William Ransom is the UK's oldest pharmaceutical company, specialising in botanical ingredients. The recent purchase of Health Perception, a business started by the former Olympic swimmer David Wilkie, has helped boost profits and added to a product range that already includes nappy-rash ointments, elderflower extract and muscle rubs. Management believes sales could grow fivefold by 2008, but the shares are not for the faint-hearted.


There is concern about a slowdown in the housing market, but with a dramatic and rapid rise in interest rates still unlikely, the fundamentals of the industry remain strong. There is a shortage of housing, and Government targets for new builds will keep housebuilders busy. Crest Nicholson has moved towards social housing which, although cheaper on a per unit basis, brings in cash payments from housing associations during the build. Keep buying.


The battle for the low carb beer market in the US has turned quite nasty, with advertising campaigns turned in to all-out slanging matches between Budweiser and SABMiller's Miller Lite. The reason is that Miller Lite's sales are improving,contributing to the 80 per cent increase in half-year pre-tax profits to $1.2bn. Increased investment in other Miller brands as well as rising energy and materials costs will hit profits. Too expensive.


The success of Arsenal and Chelsea in the Premiership this season is annoying bookies, particularly Hilton, the hotelier and owner of Ladbrokes. The hotel sector is also still to fully recover, but Hilton is selling 11, worth as much as £100m. It is planning to combine its hotel and betting strengths in a super-casino, but it may well not get Government permission to build. With takings from newly installed fixed odds betting terminals in betting shops now level, the shares are reasonably valued. Hold.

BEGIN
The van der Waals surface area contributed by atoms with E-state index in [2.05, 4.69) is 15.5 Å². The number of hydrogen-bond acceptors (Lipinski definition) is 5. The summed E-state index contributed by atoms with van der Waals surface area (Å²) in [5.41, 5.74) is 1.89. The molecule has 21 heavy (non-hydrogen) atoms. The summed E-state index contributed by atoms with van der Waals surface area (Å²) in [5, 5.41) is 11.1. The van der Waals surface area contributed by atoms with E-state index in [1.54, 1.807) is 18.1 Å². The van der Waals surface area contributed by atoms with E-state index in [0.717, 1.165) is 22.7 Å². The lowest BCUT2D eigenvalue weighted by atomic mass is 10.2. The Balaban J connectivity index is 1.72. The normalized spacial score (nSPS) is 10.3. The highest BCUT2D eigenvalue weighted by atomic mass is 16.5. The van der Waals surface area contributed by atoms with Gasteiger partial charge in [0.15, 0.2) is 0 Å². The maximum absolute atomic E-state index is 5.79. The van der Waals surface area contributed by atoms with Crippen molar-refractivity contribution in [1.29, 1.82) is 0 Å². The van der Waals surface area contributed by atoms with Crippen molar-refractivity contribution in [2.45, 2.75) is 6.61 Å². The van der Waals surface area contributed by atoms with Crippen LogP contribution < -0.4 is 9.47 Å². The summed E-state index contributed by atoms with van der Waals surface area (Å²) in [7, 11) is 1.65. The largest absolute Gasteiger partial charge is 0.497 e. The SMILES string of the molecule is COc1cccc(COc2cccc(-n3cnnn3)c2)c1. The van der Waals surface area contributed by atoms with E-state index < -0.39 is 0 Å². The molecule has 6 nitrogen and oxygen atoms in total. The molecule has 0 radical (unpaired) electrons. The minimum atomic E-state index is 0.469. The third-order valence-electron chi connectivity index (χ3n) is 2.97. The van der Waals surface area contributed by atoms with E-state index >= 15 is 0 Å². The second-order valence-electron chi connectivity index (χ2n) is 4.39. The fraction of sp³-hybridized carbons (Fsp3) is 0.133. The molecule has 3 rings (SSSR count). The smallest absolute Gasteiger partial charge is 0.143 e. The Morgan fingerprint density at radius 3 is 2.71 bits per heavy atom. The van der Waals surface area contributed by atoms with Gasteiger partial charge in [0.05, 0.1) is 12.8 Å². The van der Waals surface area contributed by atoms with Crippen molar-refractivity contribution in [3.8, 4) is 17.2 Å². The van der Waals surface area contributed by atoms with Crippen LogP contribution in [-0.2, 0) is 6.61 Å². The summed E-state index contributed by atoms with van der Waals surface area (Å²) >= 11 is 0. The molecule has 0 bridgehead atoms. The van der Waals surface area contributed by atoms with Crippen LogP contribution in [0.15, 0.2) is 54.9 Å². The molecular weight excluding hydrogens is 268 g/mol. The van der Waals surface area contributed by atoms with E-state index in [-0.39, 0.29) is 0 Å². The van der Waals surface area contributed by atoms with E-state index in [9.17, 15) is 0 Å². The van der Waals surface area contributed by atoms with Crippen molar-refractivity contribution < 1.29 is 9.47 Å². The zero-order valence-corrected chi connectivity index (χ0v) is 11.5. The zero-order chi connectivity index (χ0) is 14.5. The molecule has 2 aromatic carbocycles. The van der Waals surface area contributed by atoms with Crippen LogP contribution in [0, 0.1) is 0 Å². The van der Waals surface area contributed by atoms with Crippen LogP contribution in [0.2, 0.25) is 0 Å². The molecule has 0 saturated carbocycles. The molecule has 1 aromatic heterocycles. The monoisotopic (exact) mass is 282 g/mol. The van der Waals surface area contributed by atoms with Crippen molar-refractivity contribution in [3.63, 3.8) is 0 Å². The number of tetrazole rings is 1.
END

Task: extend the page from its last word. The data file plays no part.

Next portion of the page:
Inhaling figures from BOC, the industrial gas supplier, might have had investors feeling a little high. But are the shares likely to deflate? A 133 per cent rise in fourth quarter pre-tax profits were attributed to a recovery in the global economy. The company faces 9,500 lawsuits in the US from steelworkers and is exposed to a weak dollar. But the downsides have been hedged and more than £1bn is going into growth projects. A long-term buy.

Burberry sales are no joke

Burberry may be the butt of every chav-related joke around (that's the gold jewellery-wearing, Burberry baseball-capped fraternity if you've yet to visit But that hasn't held it back.

The luxury goods group, spun out of GUS two years ago, has generated so much spare cash that it has decided to give £250m back to shareholders over the next 15 months, and start a policy of expanding the dividend.

Burberry's designs are as coveted as ever, thanks to the commercial nous of its top designer, Christopher Bailey. It pioneered the current penchant for mini-capes and was equally quick off the mark with ponchos.

One of Burberry's big attractions is that when one part of its fashion empire underperforms, another tends to make up for it.

So even though current retail sales are "subdued" (it blames the warm autumnal weather in the US, its biggest market), wholesale orders from the likes of Selfridges and Bloomingdale's are flooding in. Burberry has real problems only in the UK, where it won't spell out whether this is due to the chav association that is damaging its brand or a lack of big-spending overseas visitors. Luckily it is finding markets on the Continent and in Asia to compensate. Demand in one Hong Kong store (from Chinese tourists) is so strong it has to replenish its shelves every hour.

We have been fans of the stock since it floated, but the shares look high enough now. Hold.